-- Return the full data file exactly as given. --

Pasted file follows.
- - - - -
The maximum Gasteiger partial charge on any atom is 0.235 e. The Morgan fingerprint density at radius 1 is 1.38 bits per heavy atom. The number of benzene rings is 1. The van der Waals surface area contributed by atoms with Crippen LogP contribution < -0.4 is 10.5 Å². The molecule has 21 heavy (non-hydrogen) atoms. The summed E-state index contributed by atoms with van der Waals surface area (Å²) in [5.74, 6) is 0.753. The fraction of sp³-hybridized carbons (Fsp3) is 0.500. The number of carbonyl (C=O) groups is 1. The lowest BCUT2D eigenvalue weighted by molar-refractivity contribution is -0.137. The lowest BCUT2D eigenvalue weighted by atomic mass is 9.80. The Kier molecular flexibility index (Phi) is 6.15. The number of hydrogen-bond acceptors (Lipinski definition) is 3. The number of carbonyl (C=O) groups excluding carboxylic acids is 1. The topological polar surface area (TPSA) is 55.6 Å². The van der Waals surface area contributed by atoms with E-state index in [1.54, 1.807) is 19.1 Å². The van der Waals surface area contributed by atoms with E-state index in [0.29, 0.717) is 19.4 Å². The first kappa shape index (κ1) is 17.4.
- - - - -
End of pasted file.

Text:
The maximum Gasteiger partial charge on any atom is 0.235 e. The Morgan fingerprint density at radius 1 is 1.38 bits per heavy atom. The number of benzene rings is 1. The van der Waals surface area contributed by atoms with Crippen LogP contribution < -0.4 is 10.5 Å². The molecule has 21 heavy (non-hydrogen) atoms. The summed E-state index contributed by atoms with van der Waals surface area (Å²) in [5.74, 6) is 0.753. The fraction of sp³-hybridized carbons (Fsp3) is 0.500. The number of carbonyl (C=O) groups is 1. The lowest BCUT2D eigenvalue weighted by molar-refractivity contribution is -0.137. The lowest BCUT2D eigenvalue weighted by atomic mass is 9.80. The Kier molecular flexibility index (Phi) is 6.15. The number of hydrogen-bond acceptors (Lipinski definition) is 3. The number of carbonyl (C=O) groups excluding carboxylic acids is 1. The topological polar surface area (TPSA) is 55.6 Å². The van der Waals surface area contributed by atoms with E-state index in [1.54, 1.807) is 19.1 Å². The van der Waals surface area contributed by atoms with E-state index in [0.29, 0.717) is 19.4 Å². The first kappa shape index (κ1) is 17.4.